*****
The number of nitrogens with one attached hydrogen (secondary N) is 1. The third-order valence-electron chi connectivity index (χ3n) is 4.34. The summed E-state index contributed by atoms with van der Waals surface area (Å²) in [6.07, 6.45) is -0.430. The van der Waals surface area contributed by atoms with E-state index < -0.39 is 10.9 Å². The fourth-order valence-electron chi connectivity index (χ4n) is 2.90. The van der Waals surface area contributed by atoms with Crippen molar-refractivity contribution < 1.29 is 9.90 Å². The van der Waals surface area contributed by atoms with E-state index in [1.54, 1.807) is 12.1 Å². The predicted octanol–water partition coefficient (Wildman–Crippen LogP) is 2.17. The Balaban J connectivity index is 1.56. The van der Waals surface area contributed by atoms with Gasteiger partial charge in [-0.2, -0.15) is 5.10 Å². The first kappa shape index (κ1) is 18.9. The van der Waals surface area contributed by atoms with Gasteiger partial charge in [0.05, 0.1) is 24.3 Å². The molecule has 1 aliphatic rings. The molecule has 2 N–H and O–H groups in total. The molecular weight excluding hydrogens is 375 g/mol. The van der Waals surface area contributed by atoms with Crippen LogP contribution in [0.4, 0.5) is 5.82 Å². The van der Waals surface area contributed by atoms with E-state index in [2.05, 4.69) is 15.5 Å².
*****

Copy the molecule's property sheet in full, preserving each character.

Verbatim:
The number of nitrogens with one attached hydrogen (secondary N) is 1. The third-order valence-electron chi connectivity index (χ3n) is 4.34. The summed E-state index contributed by atoms with van der Waals surface area (Å²) in [6.07, 6.45) is -0.430. The van der Waals surface area contributed by atoms with E-state index < -0.39 is 10.9 Å². The fourth-order valence-electron chi connectivity index (χ4n) is 2.90. The van der Waals surface area contributed by atoms with Crippen molar-refractivity contribution < 1.29 is 9.90 Å². The van der Waals surface area contributed by atoms with E-state index in [1.54, 1.807) is 12.1 Å². The predicted octanol–water partition coefficient (Wildman–Crippen LogP) is 2.17. The Balaban J connectivity index is 1.56. The van der Waals surface area contributed by atoms with Gasteiger partial charge in [-0.2, -0.15) is 5.10 Å². The first kappa shape index (κ1) is 18.9. The van der Waals surface area contributed by atoms with Gasteiger partial charge in [0.05, 0.1) is 24.3 Å². The molecule has 1 aliphatic rings. The molecule has 2 N–H and O–H groups in total. The molecular weight excluding hydrogens is 375 g/mol. The van der Waals surface area contributed by atoms with Crippen LogP contribution in [0.4, 0.5) is 5.82 Å². The van der Waals surface area contributed by atoms with E-state index in [2.05, 4.69) is 15.5 Å².